Eastern Eye (UK)
Rani Mukerji is saving grace in a missed opportunity
Starring: Rani Mukerji, Anirban Bhattacharya, Jim Sarbh, Neena Gupta Director: Ashima Chibber
THE emotional drama based on Sagarika Chakraborty’s 2022 autobiography The Journey of a Mother was released in cinemas recently and revolves around a determined woman in a foreign land, trying to get her children back from authorities. Rani Mukerji portrays the devoted housewife and mother who is plunged into a nightmare when her young children are taken away by Norwegian child welfare services, for what are innocuous reasons acceptable in Indian culture.
Despite not being able to speak the language, the mother will do what it takes to get her children back and this leads to the stand-off escalating to an international level. This subsequently leads to another unexpected fight.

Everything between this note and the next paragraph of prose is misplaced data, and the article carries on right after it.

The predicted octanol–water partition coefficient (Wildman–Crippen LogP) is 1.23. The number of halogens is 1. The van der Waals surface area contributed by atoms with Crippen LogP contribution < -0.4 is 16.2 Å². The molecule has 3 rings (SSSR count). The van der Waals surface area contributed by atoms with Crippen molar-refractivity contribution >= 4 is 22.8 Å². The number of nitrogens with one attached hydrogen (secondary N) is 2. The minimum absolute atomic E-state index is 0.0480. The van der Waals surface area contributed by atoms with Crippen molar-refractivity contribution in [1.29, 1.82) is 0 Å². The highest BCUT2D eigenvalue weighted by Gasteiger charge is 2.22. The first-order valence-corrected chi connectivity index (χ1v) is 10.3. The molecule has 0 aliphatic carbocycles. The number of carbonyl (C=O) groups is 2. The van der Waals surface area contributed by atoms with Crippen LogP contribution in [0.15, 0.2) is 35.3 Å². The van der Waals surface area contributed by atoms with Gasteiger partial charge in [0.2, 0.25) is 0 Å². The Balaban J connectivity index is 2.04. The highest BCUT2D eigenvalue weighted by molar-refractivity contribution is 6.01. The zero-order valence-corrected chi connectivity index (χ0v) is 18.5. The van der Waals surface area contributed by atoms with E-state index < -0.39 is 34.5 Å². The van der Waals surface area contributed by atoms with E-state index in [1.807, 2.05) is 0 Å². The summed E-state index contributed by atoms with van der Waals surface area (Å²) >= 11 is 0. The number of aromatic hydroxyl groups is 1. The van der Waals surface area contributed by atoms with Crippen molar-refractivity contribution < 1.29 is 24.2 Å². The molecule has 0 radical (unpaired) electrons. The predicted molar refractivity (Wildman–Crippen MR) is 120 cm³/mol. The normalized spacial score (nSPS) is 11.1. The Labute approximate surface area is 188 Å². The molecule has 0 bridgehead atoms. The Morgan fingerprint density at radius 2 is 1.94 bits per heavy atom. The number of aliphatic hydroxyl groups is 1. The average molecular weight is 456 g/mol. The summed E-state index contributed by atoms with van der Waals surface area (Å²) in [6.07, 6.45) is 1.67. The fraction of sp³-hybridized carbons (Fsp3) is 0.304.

Like many Bollywood films that have come out in recent years, this is another illustration of what happens when bad writing destroys an interesting concept. The original story of a woman exposing wrongdoing within western welfare authorities, and an unlikely hero taking them on, turns into a melodrama that veers off in different directions. This includes an obvious attempt to cash in on the patriotic fervour that has swept across India.
Instead of it being focused on the central clash, the story adds cliché troupes of the protagonist being emotionally tortured by pretty much everyone, including her own family. It is kind of obvious why it has taken the inexperienced director 10 years to direct her second movie, after what was a forgettable debut. She seems way out of her depth with such a sensitive subject and doesn’t make use of the compelling material. That is why Mrs Chatterjee Vs Norway quickly loses momentum after a strong start.
The only real saving grace is the powerful lead performance from lead star Rani Mukerji, but even a Herculean effort from her isn’t able to carry the weight of this movie’s many flaws. The solid source material and scenic setting is done a massive disservice with what ultimately becomes a big missed opportunity.